An article recently crossed my desk about the 75-Year Harvard Study on Adult Development that has some powerful findings. This study started in 1938 to track the health of 738 men and has continued and expanded since then. Their goal was to study human health over the lifespan to understand what leads to a healthy and happy life.

The main take home point? People who were healthiest and happiest over their lives were not the wealthy or the famous but the ones who had close relationships.

“Good relationships keep us happier and healthier.”

It doesn’t matter how many people you know or even if you are married or in a committed relationship. What matters is the quality of the relationships. We live happier and healthier, and handle stress and struggles better, when we can be vulnerable or share our deep thoughts and feelings in our relationships. Relationships in which we can relax and be ourselves, and also be seen for who we truly are help to keep us physically and mentally healthier.

Teaching our kids this truth about life is critical.

The Harvard study confirms what we know to be true about our Faith. Being a Christian is not, primarily, about following rules or reciting a creed, but about being in relationships with God and others. We have rules and we have a Creed that point us toward a deep relationship with a God who desires to be in a relationship with us! This is important for us, as adults, to know, and critically important for our teens to learn and understand, as they try to figure out and navigate life.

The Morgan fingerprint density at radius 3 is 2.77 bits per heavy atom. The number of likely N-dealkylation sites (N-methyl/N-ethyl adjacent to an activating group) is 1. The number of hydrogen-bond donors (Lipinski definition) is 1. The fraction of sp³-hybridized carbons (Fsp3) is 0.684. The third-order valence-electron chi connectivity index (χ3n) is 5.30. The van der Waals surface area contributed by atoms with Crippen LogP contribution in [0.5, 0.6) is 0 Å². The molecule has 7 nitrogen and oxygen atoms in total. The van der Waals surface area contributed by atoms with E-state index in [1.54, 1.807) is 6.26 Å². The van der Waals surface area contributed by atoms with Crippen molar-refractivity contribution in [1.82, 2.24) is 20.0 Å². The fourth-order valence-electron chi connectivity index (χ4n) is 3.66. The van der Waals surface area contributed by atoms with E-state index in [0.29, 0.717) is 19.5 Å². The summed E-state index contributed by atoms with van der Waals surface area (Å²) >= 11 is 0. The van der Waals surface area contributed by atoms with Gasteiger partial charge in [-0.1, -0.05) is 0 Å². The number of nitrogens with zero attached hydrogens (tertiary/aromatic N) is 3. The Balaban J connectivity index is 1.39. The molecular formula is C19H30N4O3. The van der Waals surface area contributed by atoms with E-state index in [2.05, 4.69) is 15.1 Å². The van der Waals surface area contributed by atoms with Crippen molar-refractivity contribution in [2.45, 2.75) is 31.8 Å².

This is why I’ve been working with Faithtree Resources to help clergy, youth directors, and Sunday school teachers focus on building meaningful relationships with their teens as the path toward helping our teens understand and experience life, God, and Church.

Check out the new video series, “Your youth ministry makeover” that offers specific and simple strategies that focus on building relationships as the foundation for engaging our kids in the life of the Church. Faithtree seeks to develop materials to help us live as Church as we are teaching our kids about Christ and His Church.

How we engage our teens is just as important as what we teach as we help teens learn the path to living truly happy and healthy lives in relationships with God and others.

Written by: Dr. Philip Mamalakis
M.Div., Ph.D., LMFT,
Assistant Professor of Pastoral Care,
Holy Cross School of Theology, Boston, MA